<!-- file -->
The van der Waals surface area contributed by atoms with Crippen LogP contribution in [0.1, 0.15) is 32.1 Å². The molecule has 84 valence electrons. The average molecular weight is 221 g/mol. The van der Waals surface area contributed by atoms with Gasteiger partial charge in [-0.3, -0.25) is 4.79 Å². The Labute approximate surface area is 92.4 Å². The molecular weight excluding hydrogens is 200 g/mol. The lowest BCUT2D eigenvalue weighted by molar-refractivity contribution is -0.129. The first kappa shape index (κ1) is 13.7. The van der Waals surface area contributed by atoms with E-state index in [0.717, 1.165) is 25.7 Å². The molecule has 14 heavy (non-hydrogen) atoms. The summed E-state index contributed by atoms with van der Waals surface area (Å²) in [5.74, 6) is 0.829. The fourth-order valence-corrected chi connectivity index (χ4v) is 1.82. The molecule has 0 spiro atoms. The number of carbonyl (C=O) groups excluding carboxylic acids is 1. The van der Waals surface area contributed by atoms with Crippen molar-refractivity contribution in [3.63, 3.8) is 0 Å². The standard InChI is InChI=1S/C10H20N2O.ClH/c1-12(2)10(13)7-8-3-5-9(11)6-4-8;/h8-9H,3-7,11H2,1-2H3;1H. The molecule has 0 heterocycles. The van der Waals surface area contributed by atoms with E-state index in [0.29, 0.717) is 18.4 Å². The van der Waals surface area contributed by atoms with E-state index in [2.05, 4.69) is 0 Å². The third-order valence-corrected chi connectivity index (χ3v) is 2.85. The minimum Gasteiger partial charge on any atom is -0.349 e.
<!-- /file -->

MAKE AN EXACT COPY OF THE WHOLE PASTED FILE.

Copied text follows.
The van der Waals surface area contributed by atoms with Crippen LogP contribution in [0.1, 0.15) is 32.1 Å². The molecule has 84 valence electrons. The average molecular weight is 221 g/mol. The van der Waals surface area contributed by atoms with Gasteiger partial charge in [-0.3, -0.25) is 4.79 Å². The Labute approximate surface area is 92.4 Å². The molecular weight excluding hydrogens is 200 g/mol. The lowest BCUT2D eigenvalue weighted by molar-refractivity contribution is -0.129. The first kappa shape index (κ1) is 13.7. The van der Waals surface area contributed by atoms with E-state index in [0.717, 1.165) is 25.7 Å². The molecule has 14 heavy (non-hydrogen) atoms. The summed E-state index contributed by atoms with van der Waals surface area (Å²) in [5.74, 6) is 0.829. The fourth-order valence-corrected chi connectivity index (χ4v) is 1.82. The molecule has 0 spiro atoms. The number of carbonyl (C=O) groups excluding carboxylic acids is 1. The van der Waals surface area contributed by atoms with Crippen molar-refractivity contribution in [3.63, 3.8) is 0 Å². The standard InChI is InChI=1S/C10H20N2O.ClH/c1-12(2)10(13)7-8-3-5-9(11)6-4-8;/h8-9H,3-7,11H2,1-2H3;1H. The molecule has 0 heterocycles. The van der Waals surface area contributed by atoms with E-state index in [0.29, 0.717) is 18.4 Å². The van der Waals surface area contributed by atoms with E-state index in [2.05, 4.69) is 0 Å². The third-order valence-corrected chi connectivity index (χ3v) is 2.85. The minimum Gasteiger partial charge on any atom is -0.349 e.